Playing with Play and Thinking Playfully about Playful Learning

This blog post offers a visual analogy to capture some of my thinking about the connections between play and playful learning. 

I am going to use Earth and its layers as a way to represent a child's world. 
The core of the Earth helps us to consider how play is at the heart of a child's learning and in so many domains such as social, emotional, physical and cognitive development. Play is described and defined in many ways by so many including a process, an activity, a strategy, a state of mind, an opportunity... To be mindful of and to protect children's time to play each day (both indoors and outdoors) for a minimum of 2.5 hours each day in the Kindergarten class I teach, I hold onto Peter Gray's criteria for play which position children as the ones making the choices and directing their own play. 

There are many different 'types' of play and educators may name and categorise these differently. Regardless of the type, there are no limits to what might happen. There are infinite possibilities for children to engage with materials, ideas and places, so therefore endless opportunities. 

Here are some of the ways Kindergarten children have played in the past few days:
- using face paints to transform themselves into different characters 
- playing Snakes and Ladders
- experimenting with lines, colours and patterns on the SmartBoard
- designing spinners using Lego
- setting up a restaurant for role play 
- painting with watercolours 
- exploring balance with wheels and planks 
- experimenting with sounds from percussion instruments 
- constructing with Magna Tiles 
- searching for worms at the nature trail 

In contrast to the openness of play, Earth's crust is more fixed and structured. Many of the ways to navigate the crust have been created by humans to give direction from fixed starting points and clear destinations, with pre-planned stops along the way. The intention here is not to present these structures as 'wrong'. The Earth's crust is a reality and it serves a purpose! It has different qualities to the core. In school, the crust represents more adult-initiated engagements, but there can still be scope for children to take initiative. 
As part of the online community PressPlay, I was lucky enough to attend a live session with inventor Dominic Wilcox. He shared his thinking about playfulness as a way of being, a mindset, an approach and a stance that one can bring to all aspects of learning and life in general. 

Playfulness is naturally a part of play, but what I find exciting is the potential to explore playfulness as a 'magnetic force' that is present through Earth, and therefore a child's world. 

How might you nurture playfulness beyond play, in some of the routines and structures that guide students to more specific understandings and outcomes? Being playful might mean interacting physically with concrete 'things' or it might be more abstract and being playful with ideas. I am trying to actively seek opportunities to make learning more playful. A constant source of inspiration are the children themselves - looking at and listening to what they do to, how they do it, what their interests are and what motivates them in their play. 

Here are 10 examples from the Kindergarten class I teach:
- Continued access to loose parts and materials (clay, shells, buttons, corks, bottle tops, twigs, petals, gemstones, mosaics, Lego...) to plan a piece of writing such as a story.
- The answer is 10. What might the question be?
- Games with specific sounds to be explicit about phonics (drawing words with a specific sound to develop vocabulary, hiding words in the class for scavenger words, building words with magnetic letters or letter blocks, games such as I Spy, word searches, Hangman (that I have renamed 'Sad') and adaptations of spelling bees)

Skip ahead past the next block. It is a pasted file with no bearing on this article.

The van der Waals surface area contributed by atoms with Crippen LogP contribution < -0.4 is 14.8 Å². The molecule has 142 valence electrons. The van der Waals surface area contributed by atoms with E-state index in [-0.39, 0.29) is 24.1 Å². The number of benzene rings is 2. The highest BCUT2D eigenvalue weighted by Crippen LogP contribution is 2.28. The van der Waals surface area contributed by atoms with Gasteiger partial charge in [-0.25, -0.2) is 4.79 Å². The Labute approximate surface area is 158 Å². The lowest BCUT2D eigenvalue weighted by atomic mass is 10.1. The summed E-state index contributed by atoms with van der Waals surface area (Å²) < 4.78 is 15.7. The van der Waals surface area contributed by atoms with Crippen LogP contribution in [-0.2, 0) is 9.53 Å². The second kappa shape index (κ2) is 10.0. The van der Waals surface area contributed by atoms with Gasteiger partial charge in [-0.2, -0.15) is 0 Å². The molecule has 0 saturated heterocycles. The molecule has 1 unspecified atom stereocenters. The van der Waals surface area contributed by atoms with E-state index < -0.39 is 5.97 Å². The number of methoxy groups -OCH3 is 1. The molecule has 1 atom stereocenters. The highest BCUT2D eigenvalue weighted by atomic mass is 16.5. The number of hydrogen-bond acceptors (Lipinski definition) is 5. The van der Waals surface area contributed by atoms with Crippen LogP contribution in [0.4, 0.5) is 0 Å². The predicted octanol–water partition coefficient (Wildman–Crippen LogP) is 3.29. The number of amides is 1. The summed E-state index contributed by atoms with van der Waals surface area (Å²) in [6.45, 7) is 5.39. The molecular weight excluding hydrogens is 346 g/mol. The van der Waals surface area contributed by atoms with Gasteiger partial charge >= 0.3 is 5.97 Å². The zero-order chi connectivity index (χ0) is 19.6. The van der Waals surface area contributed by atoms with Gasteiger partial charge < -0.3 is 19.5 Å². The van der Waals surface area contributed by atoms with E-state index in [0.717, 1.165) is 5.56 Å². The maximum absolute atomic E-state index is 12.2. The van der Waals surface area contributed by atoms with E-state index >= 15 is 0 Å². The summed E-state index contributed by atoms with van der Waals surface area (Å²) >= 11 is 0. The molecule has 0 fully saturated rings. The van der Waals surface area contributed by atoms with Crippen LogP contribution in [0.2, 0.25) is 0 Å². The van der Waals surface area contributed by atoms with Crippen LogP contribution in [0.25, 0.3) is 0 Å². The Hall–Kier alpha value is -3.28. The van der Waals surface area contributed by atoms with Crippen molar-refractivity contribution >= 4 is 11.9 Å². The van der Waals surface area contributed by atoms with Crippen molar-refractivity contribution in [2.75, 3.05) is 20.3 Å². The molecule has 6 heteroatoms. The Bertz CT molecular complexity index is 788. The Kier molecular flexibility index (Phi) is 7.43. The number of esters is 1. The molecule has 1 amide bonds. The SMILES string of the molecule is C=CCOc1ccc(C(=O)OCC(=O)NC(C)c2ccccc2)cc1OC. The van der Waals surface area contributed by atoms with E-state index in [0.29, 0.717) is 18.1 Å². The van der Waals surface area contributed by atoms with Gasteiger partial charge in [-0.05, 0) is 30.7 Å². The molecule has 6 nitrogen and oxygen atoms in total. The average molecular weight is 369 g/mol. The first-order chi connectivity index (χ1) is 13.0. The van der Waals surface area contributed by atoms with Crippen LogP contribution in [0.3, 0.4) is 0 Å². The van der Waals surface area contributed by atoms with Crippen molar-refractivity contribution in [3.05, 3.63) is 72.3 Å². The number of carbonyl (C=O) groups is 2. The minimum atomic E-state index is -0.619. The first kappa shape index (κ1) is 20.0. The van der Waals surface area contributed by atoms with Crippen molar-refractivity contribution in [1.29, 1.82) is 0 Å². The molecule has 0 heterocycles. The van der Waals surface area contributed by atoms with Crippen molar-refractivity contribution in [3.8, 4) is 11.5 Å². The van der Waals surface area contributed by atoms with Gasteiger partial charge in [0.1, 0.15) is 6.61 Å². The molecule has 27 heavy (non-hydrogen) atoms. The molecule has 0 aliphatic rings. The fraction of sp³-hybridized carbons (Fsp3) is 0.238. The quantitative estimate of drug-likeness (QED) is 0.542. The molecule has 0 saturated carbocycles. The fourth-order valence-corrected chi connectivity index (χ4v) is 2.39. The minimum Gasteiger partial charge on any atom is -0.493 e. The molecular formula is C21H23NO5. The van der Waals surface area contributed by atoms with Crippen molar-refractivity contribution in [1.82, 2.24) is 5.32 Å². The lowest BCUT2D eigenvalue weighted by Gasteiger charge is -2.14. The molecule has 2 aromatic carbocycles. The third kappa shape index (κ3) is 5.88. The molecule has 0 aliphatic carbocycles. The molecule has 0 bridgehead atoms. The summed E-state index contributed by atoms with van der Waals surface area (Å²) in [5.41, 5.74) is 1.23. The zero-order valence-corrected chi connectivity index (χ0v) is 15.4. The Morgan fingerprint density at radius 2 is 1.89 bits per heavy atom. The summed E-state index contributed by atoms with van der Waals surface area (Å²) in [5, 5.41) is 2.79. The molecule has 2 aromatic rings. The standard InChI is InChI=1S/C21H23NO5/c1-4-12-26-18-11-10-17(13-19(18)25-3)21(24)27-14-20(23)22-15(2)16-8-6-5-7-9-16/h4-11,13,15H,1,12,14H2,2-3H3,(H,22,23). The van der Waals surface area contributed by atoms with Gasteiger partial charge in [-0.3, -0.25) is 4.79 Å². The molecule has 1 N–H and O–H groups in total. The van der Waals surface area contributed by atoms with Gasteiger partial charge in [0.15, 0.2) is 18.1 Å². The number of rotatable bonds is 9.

- Tidying up routine - How many things can you find that are hiding from you?
- Morning messages with intriguing visuals, open-ended questions and/or a creative invitation. 
- Be playful yourself! Use of humour, language (what if...? I wonder...) and being intentional and explicit about examples of your own playfulness in and out of school
- Use media to highlight broad examples of playfulness - videos, photographs, literature, current affairs...
- Notice and name it! This week, two children were explaining creativity. One said it was doing things we don't normally do. Another said it was putting two things together that don't usually go together. These words will next be used as an invitation to the whole class to be playful. Noticing and naming ideas show we value them.
- When focusing on a reading strategy, challenge yourself to go beyond the obvious. We are currently exploring the strategy of making predictions. Children have had the chance to draw, build, create and role play their predictions to be more playful. We will soon do 'Hot Seating'. 
- Create a safe place where risks are encouraged and mistakes are seen as opportunities to learn. A culture of openness to different perspectives and multiple ways of interpreting ideas is key. 

We have an important role as educators to celebrate times when we see children trying something new, something for the first time, something original, something no one else has tried yet!

Today, we read If... by Sarah Perry in Kindergarten. Children were struck by the imagination of the illustrations and ideas, and engaged in creative thinking to consider what this would mean if these things were a reality! (If worms had wheels..., If butterflies were clothes...) 

Later, we took the time to think about what 'creative thinking' actually means, and then used 'What if...' statements to frame our play.  Examples children developed were: What if the mosaic tiles were pieces of a rainbow? What if our photos on sticks were worms? What if the plastic shapes were moving lights?


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